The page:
The characteristic features of Werner syndrome include short stature, premature graying and balding, wizened face, beaked nose, cataracts, scleroderma-like skin changes (especially in the extremities), subcutaneous calcification (deposits of calcium beneath the skin), premature arteriosclerosis, muscular atrophy and tendencies to diabetes mellitus and to tumors (especially, osteosarcoma and meningioma).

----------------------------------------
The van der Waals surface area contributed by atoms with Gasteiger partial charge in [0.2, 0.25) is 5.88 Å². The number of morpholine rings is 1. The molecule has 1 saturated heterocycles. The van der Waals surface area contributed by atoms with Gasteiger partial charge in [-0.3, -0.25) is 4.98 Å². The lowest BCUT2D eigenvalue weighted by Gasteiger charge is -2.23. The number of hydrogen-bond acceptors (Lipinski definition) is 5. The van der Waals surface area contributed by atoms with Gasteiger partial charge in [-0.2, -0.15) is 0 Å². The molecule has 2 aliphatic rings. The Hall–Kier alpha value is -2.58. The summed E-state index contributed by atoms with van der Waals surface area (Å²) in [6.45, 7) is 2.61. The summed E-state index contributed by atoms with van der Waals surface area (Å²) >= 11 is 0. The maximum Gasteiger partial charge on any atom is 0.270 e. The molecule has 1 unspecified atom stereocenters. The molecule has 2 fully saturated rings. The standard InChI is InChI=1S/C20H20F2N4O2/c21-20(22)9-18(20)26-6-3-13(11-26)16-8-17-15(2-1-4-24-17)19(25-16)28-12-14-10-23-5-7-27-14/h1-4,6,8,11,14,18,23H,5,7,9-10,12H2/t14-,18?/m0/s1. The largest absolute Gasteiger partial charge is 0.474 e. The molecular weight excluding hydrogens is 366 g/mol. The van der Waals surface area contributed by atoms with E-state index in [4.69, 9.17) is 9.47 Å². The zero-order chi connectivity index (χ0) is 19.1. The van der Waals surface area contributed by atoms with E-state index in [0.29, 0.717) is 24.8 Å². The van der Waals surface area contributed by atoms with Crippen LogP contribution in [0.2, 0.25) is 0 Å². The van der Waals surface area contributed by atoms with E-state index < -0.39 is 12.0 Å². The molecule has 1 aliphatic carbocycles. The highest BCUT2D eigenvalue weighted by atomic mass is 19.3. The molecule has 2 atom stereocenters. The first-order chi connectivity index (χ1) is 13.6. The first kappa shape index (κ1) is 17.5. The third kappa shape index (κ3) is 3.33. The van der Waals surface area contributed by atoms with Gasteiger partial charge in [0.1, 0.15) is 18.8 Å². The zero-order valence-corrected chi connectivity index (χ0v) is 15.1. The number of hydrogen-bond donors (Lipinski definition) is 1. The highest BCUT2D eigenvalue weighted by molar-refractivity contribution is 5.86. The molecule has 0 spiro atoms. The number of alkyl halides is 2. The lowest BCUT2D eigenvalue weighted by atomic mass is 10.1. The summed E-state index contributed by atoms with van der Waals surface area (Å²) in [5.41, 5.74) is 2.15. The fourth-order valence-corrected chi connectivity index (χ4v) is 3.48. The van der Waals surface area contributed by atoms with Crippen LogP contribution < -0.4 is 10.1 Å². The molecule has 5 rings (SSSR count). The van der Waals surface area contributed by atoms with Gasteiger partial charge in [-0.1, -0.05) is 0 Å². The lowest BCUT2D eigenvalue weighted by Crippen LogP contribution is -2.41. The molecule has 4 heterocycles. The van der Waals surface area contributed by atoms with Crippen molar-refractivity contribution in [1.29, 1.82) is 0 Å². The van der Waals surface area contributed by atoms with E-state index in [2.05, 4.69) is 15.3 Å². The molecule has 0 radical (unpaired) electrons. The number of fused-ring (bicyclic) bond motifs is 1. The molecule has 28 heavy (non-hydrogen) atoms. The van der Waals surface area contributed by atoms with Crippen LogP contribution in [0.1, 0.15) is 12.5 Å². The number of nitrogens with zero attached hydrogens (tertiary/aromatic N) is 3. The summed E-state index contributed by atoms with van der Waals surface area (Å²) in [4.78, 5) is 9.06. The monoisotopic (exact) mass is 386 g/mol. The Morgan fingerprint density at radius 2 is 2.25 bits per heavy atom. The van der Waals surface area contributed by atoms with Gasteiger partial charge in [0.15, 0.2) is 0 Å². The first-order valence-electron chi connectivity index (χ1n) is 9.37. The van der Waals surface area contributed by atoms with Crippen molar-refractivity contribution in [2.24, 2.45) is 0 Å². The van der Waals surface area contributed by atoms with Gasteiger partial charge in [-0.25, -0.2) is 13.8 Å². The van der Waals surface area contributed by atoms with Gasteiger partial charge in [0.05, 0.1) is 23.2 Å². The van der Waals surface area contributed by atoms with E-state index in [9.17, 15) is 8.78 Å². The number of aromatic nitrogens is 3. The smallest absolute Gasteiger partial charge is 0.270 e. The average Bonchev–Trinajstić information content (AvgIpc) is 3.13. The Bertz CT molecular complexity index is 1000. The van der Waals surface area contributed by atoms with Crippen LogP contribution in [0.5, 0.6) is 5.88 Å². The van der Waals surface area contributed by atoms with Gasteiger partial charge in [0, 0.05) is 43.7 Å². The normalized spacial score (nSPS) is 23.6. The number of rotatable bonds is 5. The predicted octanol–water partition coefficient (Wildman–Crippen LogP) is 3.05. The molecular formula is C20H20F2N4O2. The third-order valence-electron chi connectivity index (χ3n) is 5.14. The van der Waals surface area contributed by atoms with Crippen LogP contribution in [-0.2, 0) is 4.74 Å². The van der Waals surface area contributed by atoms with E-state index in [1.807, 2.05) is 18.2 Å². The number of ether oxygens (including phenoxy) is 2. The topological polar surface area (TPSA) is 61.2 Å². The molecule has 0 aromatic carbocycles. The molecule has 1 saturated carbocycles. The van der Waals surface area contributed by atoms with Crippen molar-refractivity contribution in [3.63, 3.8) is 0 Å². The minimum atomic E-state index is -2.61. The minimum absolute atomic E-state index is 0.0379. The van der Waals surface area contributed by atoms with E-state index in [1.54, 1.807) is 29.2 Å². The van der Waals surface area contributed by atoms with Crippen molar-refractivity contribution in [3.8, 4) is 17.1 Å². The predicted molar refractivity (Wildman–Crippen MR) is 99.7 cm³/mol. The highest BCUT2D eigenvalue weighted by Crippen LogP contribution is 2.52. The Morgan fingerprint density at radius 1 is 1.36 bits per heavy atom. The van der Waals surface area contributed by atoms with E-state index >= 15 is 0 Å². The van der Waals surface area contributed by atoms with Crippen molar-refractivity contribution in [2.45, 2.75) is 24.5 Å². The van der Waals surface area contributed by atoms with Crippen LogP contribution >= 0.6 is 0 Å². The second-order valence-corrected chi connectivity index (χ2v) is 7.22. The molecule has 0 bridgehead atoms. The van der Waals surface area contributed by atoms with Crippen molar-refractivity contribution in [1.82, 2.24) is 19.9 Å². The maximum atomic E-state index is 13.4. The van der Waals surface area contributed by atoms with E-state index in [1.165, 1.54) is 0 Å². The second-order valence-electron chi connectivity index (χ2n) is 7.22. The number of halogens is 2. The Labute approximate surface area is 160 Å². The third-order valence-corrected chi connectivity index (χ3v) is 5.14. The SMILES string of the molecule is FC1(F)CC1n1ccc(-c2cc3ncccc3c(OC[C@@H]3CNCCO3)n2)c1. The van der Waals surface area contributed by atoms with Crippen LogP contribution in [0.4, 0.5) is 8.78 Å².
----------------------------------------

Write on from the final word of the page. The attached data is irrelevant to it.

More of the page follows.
The gene for Werner syndrome, symbolized WRN, is on chromosome 8 (in the region of bands 8p12-p11.2. It is a RECQL2 gene which encodes what is termed a RecQ DNA helicase. Bloom syndrome, which has features quite different from those of Werner syndrome, is caused by defects in another human RecQ-like helicase, RECQL3.
Werner syndrome has been much studied as a genetic model of aging. It is named for the German physician Otto Werner (1879-1936). In his doctoral dissertation in 1904, Werner described 4 sisters with cataracts and scleroderma-like skin. The name "Werner's syndrome" was first used in 1934 by two Americans, BS Oppenheimer and Kugel VH, who rediscovered Werner's dissertation.